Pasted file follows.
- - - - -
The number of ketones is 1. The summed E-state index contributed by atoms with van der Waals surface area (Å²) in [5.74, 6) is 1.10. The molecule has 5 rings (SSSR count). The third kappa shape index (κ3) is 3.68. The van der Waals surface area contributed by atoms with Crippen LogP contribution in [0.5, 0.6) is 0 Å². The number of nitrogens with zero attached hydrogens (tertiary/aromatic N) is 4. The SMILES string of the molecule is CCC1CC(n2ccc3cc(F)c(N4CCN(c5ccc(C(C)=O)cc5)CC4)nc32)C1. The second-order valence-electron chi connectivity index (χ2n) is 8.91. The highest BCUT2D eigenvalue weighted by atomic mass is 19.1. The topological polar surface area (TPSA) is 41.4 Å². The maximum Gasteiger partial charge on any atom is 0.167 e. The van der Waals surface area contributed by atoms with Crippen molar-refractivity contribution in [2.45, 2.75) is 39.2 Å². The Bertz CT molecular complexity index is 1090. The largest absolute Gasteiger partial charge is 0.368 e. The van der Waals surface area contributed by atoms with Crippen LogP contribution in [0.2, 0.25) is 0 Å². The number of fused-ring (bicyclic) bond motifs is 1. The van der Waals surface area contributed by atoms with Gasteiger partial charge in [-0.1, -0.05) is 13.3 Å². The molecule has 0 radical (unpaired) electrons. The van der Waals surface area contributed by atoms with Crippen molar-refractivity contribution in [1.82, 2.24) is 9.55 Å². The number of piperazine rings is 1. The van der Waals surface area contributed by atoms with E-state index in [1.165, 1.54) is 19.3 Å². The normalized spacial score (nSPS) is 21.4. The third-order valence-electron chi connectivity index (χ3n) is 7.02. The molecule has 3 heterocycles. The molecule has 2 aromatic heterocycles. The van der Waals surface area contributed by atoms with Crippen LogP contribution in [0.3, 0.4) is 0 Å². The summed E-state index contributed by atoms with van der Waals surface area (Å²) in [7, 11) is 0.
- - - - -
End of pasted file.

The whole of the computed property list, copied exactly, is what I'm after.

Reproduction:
The number of ketones is 1. The summed E-state index contributed by atoms with van der Waals surface area (Å²) in [5.74, 6) is 1.10. The molecule has 5 rings (SSSR count). The third kappa shape index (κ3) is 3.68. The van der Waals surface area contributed by atoms with Crippen LogP contribution in [0.5, 0.6) is 0 Å². The number of nitrogens with zero attached hydrogens (tertiary/aromatic N) is 4. The SMILES string of the molecule is CCC1CC(n2ccc3cc(F)c(N4CCN(c5ccc(C(C)=O)cc5)CC4)nc32)C1. The second-order valence-electron chi connectivity index (χ2n) is 8.91. The highest BCUT2D eigenvalue weighted by atomic mass is 19.1. The topological polar surface area (TPSA) is 41.4 Å². The maximum Gasteiger partial charge on any atom is 0.167 e. The van der Waals surface area contributed by atoms with Crippen molar-refractivity contribution in [2.45, 2.75) is 39.2 Å². The Bertz CT molecular complexity index is 1090. The largest absolute Gasteiger partial charge is 0.368 e. The van der Waals surface area contributed by atoms with Crippen LogP contribution in [0.2, 0.25) is 0 Å². The number of fused-ring (bicyclic) bond motifs is 1. The van der Waals surface area contributed by atoms with Gasteiger partial charge in [-0.1, -0.05) is 13.3 Å². The molecule has 0 radical (unpaired) electrons. The van der Waals surface area contributed by atoms with Crippen molar-refractivity contribution in [1.82, 2.24) is 9.55 Å². The number of piperazine rings is 1. The van der Waals surface area contributed by atoms with E-state index in [1.165, 1.54) is 19.3 Å². The normalized spacial score (nSPS) is 21.4. The third-order valence-electron chi connectivity index (χ3n) is 7.02. The molecule has 3 heterocycles. The molecule has 2 aromatic heterocycles. The van der Waals surface area contributed by atoms with Crippen LogP contribution in [0.3, 0.4) is 0 Å². The summed E-state index contributed by atoms with van der Waals surface area (Å²) in [7, 11) is 0.